Dr. Strangelove, or How I Learned To Stop Worrying And Love The Bomb Review

Dr. Strangelove, or How I Learned To Stop Worrying And Love The Bomb
A US Air Force colonel goes completely mad and launches a nuclear attack on the USSR. Since the Soviets previously announced a "Failsafe" device that will launch all their missiles if there's an attack on their soil, this could mean that World War III will kick off. The US president and his generals try to stop the bomb.

by Dorian Lynskey |
Published on
Release Date:

29 Jan 1964

Running Time:

0 minutes



Original Title:

Dr. Strangelove, or How I Learned To Stop Worrying And Love The Bomb

If any other director had optioned Red Alert, Peter Bryant's 1958 novel about inadvertent nuclear conflict, it would doubtless have become an earnest Cold War thriller, wagging a sober finger at the folly of war. In fact, that was Stanley Kubrick's original plan, but halfway through a draft he called The Edge Of Doom, the lightbulb popped over his head: a system so inflexible that one mistake could bring on Armageddon wasn't just horrifying – it was blackly hilarious. Exit The Edge Of Doom. Enter Dr. Strangelove.

Kubrick once claimed he scrapped his original ending, in which the War Room degenerates into a piefight, because "it was farce and not consistent with the satiric tone", but that doesn't ring true. This gleefully lewd film is a satire and a farce. The whole plot is set in motion because Sterling Hayden's deranged general thinks Soviet agents are to blame for his impotence. From the opening footage of a B-52 refuelling to the strains of Try A Little Tenderness, to the climactic shot of Major Kong astride his nuke, it's stuffed with innuendo, mostly thanks to co-writer Terry Southern.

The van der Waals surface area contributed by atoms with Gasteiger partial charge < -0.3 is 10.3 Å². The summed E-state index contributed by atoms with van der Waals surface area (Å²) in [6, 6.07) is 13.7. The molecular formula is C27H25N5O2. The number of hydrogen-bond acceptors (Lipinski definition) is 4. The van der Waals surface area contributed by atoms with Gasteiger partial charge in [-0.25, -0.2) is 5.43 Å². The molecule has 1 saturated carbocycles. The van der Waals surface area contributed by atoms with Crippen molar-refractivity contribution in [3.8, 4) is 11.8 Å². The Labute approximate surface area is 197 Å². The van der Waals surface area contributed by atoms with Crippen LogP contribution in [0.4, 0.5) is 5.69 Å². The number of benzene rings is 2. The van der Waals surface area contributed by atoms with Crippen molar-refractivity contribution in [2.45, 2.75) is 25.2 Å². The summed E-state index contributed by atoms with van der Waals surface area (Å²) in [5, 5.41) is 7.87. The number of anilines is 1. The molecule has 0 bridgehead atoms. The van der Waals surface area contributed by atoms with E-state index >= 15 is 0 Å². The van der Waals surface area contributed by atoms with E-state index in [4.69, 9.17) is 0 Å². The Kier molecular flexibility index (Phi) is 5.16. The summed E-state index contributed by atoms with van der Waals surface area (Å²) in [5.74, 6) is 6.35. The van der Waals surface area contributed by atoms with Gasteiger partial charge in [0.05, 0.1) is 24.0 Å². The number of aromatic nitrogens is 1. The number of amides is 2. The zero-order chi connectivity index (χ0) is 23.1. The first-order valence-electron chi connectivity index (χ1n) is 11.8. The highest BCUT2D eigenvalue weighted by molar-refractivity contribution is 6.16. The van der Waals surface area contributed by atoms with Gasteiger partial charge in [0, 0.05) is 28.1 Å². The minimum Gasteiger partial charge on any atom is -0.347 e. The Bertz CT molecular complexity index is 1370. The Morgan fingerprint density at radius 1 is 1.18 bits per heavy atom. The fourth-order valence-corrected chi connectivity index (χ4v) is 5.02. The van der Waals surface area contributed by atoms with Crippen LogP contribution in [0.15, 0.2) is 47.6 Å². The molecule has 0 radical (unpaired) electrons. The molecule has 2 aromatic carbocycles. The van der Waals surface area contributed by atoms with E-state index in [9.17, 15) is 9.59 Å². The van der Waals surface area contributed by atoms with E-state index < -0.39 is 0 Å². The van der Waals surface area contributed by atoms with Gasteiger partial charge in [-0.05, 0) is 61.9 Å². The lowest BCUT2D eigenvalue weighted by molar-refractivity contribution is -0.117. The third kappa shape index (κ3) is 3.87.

On set, meanwhile, Kubrick coaxed George C. Scott into some delirious overacting (much to the actor's annoyance) and gave Peter Sellers, in three key roles, free rein. Nobody's trousers actually fall down, but they wouldn't be out of place if they did. Even 40 years on, you have to admire the boldness of Dr. Strangeloveís bad taste. Kubrick found the apocalyptic logic of nuclear deterrence absurd and offensive, and he gave it the film it deserved.

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The collapse of the Cold War may have left Kubrick's satire on mutually assured destruction less relevant than it was, but it still features Peter Sellers' finest three performances as well as proving that the supposedly humourless Kubrick was up for a laugh.
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